Acts 25 – Trial #2: Festus

Read Acts 25

When governor Felix is succeeded by governor Festus, the Jews waste no time in coming to him and bringing the charges they have against Paul.  No doubt they have been working hard make these charges sound much worse than they actually are.  Sadly, though, it seems that in two years, they still are unable to convince the governor that Paul has done anything seriously wrong; certainly nothing that warrants death by any means.

However, here we see politics come into play.  Governor Felix had “won” the hearts of the Jewish people through years of extended peace in which they had a good deal of freedom to live and practice their religion within the Roman Empire.  Festus had no such advantage and so, seeking to gain one, he is willing to go against Roman law to gain some Jewish brownie points.

Paul, though, will have none of it.  He has been held without conviction for the past two years and it’s pretty clear that he isn’t planning on going back to Jerusalem and so he does the one thing that he knows will get him on the way to Rome: he appeals to Caesar.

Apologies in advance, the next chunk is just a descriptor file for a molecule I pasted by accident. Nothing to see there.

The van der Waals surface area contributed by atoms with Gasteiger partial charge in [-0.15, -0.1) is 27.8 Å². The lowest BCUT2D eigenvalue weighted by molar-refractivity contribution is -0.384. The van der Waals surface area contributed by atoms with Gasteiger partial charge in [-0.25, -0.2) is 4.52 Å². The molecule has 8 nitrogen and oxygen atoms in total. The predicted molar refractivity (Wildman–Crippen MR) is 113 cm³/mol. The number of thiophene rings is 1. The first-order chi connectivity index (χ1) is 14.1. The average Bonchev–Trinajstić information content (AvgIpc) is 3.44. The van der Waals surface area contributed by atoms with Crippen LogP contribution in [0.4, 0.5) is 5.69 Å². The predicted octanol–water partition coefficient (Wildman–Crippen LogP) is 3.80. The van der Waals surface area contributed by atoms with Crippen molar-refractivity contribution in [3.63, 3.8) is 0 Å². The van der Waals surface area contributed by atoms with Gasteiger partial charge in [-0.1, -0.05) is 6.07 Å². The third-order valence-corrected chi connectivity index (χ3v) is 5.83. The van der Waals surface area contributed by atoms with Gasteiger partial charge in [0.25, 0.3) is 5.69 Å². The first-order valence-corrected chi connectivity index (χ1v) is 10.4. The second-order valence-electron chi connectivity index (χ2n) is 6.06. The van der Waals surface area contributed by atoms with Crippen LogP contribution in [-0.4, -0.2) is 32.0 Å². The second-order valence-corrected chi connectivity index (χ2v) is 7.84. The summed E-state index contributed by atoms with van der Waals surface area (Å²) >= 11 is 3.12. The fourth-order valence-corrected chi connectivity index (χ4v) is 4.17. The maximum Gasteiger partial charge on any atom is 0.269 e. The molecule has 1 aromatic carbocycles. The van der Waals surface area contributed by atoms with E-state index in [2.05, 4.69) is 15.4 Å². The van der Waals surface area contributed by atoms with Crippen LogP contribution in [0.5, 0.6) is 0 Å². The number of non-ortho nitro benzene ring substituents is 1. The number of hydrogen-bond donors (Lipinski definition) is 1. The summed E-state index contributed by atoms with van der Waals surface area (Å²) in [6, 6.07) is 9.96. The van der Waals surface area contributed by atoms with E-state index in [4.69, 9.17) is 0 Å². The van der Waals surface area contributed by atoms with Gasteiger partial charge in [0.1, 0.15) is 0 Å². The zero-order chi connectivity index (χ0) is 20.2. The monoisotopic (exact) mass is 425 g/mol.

For Paul, heavenly standing with God is always more important than earthly citizenship.  He knew his identity was in Christ and that is what always came first for him.  Yet there are times when our worldly titles and positions can be an advantage to us as well.  Here, Paul once again takes advantage of his Roman citizenship, something the Jewish leaders cannot do.  This was a privilege reserved only for Roman citizens.

It is important to remember the order of identity here.  Paul has been appealing as a follower of Christ; this always comes first.  Sometimes I wonder if American Christians today get that backward.